Come, hasten and run!
In contrast to the proto-sturm und drang of his two Passion-based oratorios, Bach’s Easter Oratorio reflects pure joy. Written between the two Passion oratorios, but substantially revised a decade later in 1735-40, the Easter Oratorio is a comparatively brief work. Written for, and debuting on, Easter Sunday 1725, the change of setting from the solemnity of Good Friday makes all the difference in Bach’s music. This is a festive occasion and is treated as such. The first part of the Sinfonia is a fine example of festive Baroque composition–bright brass supported by timpani, winds and strings. The opening chorus (Kommt, eilet und laufet) picks up the festive mood, followed by alternating dramatic recitatives and arias, before a rousing, if not brisk, choral finale.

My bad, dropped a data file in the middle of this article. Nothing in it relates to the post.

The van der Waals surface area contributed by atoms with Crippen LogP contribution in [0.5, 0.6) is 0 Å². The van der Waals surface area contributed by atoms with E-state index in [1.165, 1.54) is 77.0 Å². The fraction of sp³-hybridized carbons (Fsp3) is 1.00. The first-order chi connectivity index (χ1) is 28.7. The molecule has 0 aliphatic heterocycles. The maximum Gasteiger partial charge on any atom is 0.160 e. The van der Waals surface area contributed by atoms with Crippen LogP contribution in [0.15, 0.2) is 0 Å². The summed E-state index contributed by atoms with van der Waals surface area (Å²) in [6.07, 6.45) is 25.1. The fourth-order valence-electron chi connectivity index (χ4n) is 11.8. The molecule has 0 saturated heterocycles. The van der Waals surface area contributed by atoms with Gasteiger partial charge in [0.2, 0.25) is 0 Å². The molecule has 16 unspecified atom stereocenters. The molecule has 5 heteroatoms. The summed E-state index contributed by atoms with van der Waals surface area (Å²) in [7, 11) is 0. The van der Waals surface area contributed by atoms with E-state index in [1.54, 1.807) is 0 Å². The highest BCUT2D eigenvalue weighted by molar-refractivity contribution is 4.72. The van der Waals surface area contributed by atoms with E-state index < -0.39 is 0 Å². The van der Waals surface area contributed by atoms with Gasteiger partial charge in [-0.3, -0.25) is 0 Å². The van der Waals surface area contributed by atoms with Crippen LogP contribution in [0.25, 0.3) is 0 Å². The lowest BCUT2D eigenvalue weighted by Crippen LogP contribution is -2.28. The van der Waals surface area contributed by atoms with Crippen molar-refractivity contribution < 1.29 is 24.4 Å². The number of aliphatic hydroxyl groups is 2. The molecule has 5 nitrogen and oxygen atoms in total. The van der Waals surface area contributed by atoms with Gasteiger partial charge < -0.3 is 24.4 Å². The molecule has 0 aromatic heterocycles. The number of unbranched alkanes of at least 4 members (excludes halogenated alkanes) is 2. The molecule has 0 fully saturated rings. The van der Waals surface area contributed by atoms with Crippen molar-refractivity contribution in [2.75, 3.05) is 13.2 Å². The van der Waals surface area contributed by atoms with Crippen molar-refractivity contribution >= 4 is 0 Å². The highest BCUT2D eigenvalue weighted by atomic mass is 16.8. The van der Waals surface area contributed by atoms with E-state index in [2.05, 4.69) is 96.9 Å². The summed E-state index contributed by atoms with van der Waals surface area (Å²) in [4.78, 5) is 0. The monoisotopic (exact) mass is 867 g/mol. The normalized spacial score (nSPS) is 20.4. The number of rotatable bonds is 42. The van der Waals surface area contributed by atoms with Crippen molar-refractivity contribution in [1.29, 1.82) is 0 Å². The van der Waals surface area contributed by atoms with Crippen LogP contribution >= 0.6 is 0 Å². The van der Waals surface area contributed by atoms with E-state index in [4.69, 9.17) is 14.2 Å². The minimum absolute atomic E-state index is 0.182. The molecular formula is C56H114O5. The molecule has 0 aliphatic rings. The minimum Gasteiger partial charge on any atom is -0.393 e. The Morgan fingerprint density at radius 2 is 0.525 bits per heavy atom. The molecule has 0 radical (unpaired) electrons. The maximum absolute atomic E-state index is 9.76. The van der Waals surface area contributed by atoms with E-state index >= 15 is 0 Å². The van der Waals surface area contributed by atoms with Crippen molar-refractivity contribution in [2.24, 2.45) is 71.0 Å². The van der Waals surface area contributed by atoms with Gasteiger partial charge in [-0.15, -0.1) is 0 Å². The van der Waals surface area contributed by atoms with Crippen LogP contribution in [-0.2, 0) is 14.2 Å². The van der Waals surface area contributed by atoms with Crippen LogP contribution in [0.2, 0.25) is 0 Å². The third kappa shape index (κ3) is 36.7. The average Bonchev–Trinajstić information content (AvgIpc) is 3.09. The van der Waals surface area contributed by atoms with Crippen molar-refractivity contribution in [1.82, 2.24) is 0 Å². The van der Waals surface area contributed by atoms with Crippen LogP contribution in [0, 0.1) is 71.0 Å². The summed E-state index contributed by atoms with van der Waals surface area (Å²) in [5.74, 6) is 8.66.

In 1725, having heard the St. John Passion on Good Friday, this extremely fortunate congregation in Leipzig was treated to this gem on Easter Sunday. Bach’s music is inseparable from his Lutheran faith. Here, his very human sense of joy is intertwined with deep faith in the miracle of the Resurrection. His music, particularly in the finale, reflects this perfectly.
Praise and thanks
remain your song of praise
Hell and the devil are overcome
their gates are destroyed
Shout and cheer, you loosened tongues,
so that you are heard in heaven
Open up, you heavens, the splendid arches,
the Lion of Judah comes drawn in victory !